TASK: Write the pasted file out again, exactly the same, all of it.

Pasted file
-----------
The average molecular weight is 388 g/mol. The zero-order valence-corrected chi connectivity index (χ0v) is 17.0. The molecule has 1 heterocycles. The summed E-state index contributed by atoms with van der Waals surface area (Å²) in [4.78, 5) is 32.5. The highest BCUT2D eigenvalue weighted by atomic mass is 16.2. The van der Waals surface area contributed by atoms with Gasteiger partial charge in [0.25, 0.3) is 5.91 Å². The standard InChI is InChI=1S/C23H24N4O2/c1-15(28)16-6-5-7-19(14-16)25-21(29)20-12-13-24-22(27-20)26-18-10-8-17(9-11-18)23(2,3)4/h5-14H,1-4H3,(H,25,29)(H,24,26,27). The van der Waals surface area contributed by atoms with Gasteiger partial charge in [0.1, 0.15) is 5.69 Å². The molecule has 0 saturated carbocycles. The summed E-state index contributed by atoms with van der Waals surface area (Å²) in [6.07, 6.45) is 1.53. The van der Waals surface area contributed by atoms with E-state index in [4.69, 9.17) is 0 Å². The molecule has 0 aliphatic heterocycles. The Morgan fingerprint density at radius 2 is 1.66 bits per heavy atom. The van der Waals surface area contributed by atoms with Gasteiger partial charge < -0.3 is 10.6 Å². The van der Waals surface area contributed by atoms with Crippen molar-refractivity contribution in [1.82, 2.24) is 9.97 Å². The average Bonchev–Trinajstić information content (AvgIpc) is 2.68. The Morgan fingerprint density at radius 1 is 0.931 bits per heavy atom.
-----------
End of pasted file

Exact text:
The average molecular weight is 388 g/mol. The zero-order valence-corrected chi connectivity index (χ0v) is 17.0. The molecule has 1 heterocycles. The summed E-state index contributed by atoms with van der Waals surface area (Å²) in [4.78, 5) is 32.5. The highest BCUT2D eigenvalue weighted by atomic mass is 16.2. The van der Waals surface area contributed by atoms with Gasteiger partial charge in [0.25, 0.3) is 5.91 Å². The standard InChI is InChI=1S/C23H24N4O2/c1-15(28)16-6-5-7-19(14-16)25-21(29)20-12-13-24-22(27-20)26-18-10-8-17(9-11-18)23(2,3)4/h5-14H,1-4H3,(H,25,29)(H,24,26,27). The van der Waals surface area contributed by atoms with Gasteiger partial charge in [0.1, 0.15) is 5.69 Å². The molecule has 0 saturated carbocycles. The summed E-state index contributed by atoms with van der Waals surface area (Å²) in [6.07, 6.45) is 1.53. The van der Waals surface area contributed by atoms with E-state index in [4.69, 9.17) is 0 Å². The molecule has 0 aliphatic heterocycles. The Morgan fingerprint density at radius 2 is 1.66 bits per heavy atom. The van der Waals surface area contributed by atoms with Gasteiger partial charge < -0.3 is 10.6 Å². The van der Waals surface area contributed by atoms with Crippen molar-refractivity contribution in [1.82, 2.24) is 9.97 Å². The average Bonchev–Trinajstić information content (AvgIpc) is 2.68. The Morgan fingerprint density at radius 1 is 0.931 bits per heavy atom.